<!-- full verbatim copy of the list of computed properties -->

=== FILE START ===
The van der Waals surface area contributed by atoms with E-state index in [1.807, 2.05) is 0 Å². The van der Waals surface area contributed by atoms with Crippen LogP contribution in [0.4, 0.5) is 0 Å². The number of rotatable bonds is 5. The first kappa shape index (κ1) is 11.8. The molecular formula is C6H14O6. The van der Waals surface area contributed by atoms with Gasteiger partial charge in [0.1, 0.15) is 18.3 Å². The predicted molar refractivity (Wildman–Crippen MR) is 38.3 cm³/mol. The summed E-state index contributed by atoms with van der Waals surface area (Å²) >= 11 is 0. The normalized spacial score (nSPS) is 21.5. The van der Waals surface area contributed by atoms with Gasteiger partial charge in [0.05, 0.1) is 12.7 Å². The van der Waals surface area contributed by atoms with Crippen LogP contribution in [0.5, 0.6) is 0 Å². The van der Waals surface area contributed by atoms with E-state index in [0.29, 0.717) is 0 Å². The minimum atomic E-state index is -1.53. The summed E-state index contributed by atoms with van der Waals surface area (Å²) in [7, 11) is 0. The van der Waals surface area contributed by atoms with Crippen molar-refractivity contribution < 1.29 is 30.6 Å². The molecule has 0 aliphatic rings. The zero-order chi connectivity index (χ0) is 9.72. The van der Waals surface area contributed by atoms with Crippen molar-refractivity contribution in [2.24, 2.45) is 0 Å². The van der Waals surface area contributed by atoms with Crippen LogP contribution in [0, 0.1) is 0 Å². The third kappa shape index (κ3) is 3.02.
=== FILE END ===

The van der Waals surface area contributed by atoms with E-state index in [1.807, 2.05) is 0 Å². The van der Waals surface area contributed by atoms with Crippen LogP contribution in [0.4, 0.5) is 0 Å². The number of rotatable bonds is 5. The first kappa shape index (κ1) is 11.8. The molecular formula is C6H14O6. The van der Waals surface area contributed by atoms with Gasteiger partial charge in [0.1, 0.15) is 18.3 Å². The predicted molar refractivity (Wildman–Crippen MR) is 38.3 cm³/mol. The summed E-state index contributed by atoms with van der Waals surface area (Å²) >= 11 is 0. The normalized spacial score (nSPS) is 21.5. The van der Waals surface area contributed by atoms with Gasteiger partial charge in [0.05, 0.1) is 12.7 Å². The van der Waals surface area contributed by atoms with Crippen LogP contribution in [0.5, 0.6) is 0 Å². The van der Waals surface area contributed by atoms with E-state index in [0.29, 0.717) is 0 Å². The minimum atomic E-state index is -1.53. The summed E-state index contributed by atoms with van der Waals surface area (Å²) in [7, 11) is 0. The van der Waals surface area contributed by atoms with Crippen molar-refractivity contribution < 1.29 is 30.6 Å². The molecule has 0 aliphatic rings. The zero-order chi connectivity index (χ0) is 9.72. The van der Waals surface area contributed by atoms with Crippen molar-refractivity contribution in [2.24, 2.45) is 0 Å². The van der Waals surface area contributed by atoms with Crippen LogP contribution in [0, 0.1) is 0 Å². The third kappa shape index (κ3) is 3.02.